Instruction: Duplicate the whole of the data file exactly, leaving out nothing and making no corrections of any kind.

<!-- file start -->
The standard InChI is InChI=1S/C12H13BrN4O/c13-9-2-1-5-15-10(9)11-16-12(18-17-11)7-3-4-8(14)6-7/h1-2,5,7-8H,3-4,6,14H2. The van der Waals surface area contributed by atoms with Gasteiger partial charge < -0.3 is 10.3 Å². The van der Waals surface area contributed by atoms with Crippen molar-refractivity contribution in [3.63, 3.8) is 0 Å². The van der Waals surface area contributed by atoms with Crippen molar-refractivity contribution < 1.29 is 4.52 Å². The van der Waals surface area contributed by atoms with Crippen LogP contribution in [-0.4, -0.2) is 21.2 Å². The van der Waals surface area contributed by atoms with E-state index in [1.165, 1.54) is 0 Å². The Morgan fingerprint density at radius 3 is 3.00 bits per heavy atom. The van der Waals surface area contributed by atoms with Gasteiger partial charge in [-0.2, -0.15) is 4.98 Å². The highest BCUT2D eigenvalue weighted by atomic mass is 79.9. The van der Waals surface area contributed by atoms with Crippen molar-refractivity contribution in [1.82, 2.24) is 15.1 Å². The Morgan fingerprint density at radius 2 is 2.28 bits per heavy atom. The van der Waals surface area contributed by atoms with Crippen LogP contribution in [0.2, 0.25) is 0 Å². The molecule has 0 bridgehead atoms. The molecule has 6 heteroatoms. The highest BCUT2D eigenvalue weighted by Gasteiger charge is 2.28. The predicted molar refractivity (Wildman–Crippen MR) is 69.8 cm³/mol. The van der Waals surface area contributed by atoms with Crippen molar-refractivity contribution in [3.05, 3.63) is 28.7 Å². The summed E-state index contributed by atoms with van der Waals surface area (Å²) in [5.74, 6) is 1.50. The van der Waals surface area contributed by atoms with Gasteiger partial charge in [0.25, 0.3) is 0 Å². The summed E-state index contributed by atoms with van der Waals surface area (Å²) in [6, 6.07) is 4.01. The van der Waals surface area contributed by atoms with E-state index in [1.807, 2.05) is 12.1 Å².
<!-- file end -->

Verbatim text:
The standard InChI is InChI=1S/C12H13BrN4O/c13-9-2-1-5-15-10(9)11-16-12(18-17-11)7-3-4-8(14)6-7/h1-2,5,7-8H,3-4,6,14H2. The van der Waals surface area contributed by atoms with Gasteiger partial charge < -0.3 is 10.3 Å². The van der Waals surface area contributed by atoms with Crippen molar-refractivity contribution in [3.63, 3.8) is 0 Å². The van der Waals surface area contributed by atoms with Crippen molar-refractivity contribution < 1.29 is 4.52 Å². The van der Waals surface area contributed by atoms with Crippen LogP contribution in [-0.4, -0.2) is 21.2 Å². The van der Waals surface area contributed by atoms with E-state index in [1.165, 1.54) is 0 Å². The Morgan fingerprint density at radius 3 is 3.00 bits per heavy atom. The van der Waals surface area contributed by atoms with Gasteiger partial charge in [-0.2, -0.15) is 4.98 Å². The highest BCUT2D eigenvalue weighted by atomic mass is 79.9. The van der Waals surface area contributed by atoms with Crippen molar-refractivity contribution in [1.82, 2.24) is 15.1 Å². The Morgan fingerprint density at radius 2 is 2.28 bits per heavy atom. The van der Waals surface area contributed by atoms with Crippen LogP contribution in [0.2, 0.25) is 0 Å². The molecule has 0 bridgehead atoms. The molecule has 6 heteroatoms. The highest BCUT2D eigenvalue weighted by Gasteiger charge is 2.28. The predicted molar refractivity (Wildman–Crippen MR) is 69.8 cm³/mol. The van der Waals surface area contributed by atoms with Crippen molar-refractivity contribution in [3.05, 3.63) is 28.7 Å². The summed E-state index contributed by atoms with van der Waals surface area (Å²) in [5.74, 6) is 1.50. The van der Waals surface area contributed by atoms with Gasteiger partial charge in [0.25, 0.3) is 0 Å². The summed E-state index contributed by atoms with van der Waals surface area (Å²) in [6, 6.07) is 4.01. The van der Waals surface area contributed by atoms with E-state index in [1.807, 2.05) is 12.1 Å².